Following the expulsion hearing, the parent made requests for a copy of the video of the incident in preparation for an IEP team meeting that was being held on March 9, 2020. The district did not provide a copy of the video or an opportunity for the parent to inspect or review the record prior to the March IEP team meeting. To date, the district has not provided the parent with a copy of the video. The district did not properly respond to the parent’s requests for a pupil record when they did not provide the parent opportunity to inspect or review the record prior to the hearing or IEP team meeting. As student specific corrective action, the district must provide the parent the opportunity to inspect and review the video within 20 days from the date of this decision. The district must also develop a corrective action plan that includes written procedures to ensure district staff properly respond to a request of an adult student or parent for pupil records without unnecessary delay and before an IEP team meeting or hearing.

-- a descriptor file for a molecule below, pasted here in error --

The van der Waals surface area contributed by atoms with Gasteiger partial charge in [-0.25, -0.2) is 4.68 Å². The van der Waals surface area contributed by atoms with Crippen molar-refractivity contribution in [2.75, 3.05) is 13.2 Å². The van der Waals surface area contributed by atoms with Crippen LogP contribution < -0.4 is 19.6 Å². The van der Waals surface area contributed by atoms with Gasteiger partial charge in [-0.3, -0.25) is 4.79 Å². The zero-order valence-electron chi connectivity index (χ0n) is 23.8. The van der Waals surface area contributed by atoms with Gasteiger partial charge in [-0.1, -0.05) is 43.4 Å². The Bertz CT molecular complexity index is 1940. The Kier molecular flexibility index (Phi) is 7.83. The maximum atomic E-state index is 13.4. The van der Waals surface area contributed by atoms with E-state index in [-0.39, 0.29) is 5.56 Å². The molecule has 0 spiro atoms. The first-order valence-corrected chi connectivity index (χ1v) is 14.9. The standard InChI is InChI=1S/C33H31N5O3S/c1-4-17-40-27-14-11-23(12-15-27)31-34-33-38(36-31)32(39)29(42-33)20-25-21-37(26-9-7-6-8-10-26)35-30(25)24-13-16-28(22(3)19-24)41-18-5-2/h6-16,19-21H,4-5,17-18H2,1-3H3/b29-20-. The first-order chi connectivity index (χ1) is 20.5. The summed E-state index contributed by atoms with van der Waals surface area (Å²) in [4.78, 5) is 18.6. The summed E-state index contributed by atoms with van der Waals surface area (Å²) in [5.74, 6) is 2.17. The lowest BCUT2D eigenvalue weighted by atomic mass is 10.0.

Whether the district properly implemented the IEP of a student with a disability regarding an annual goal related to writing.

Periodically, but not less than annually, the IEP team must review the student’s IEP to determine whether the annual goals for the student are being achieved and revise the IEP, as appropriate, to address any lack of expected progress toward the annual goals and in the general education curriculum, if appropriate. (34 CFR § 300.324[b]). The IEP must include a description of how the student’s progress toward meeting the annual goals will be measured and when periodic reports on the progress the student is making toward meeting the annual goals will be provided. (34 CFR § 300.320[a][3]).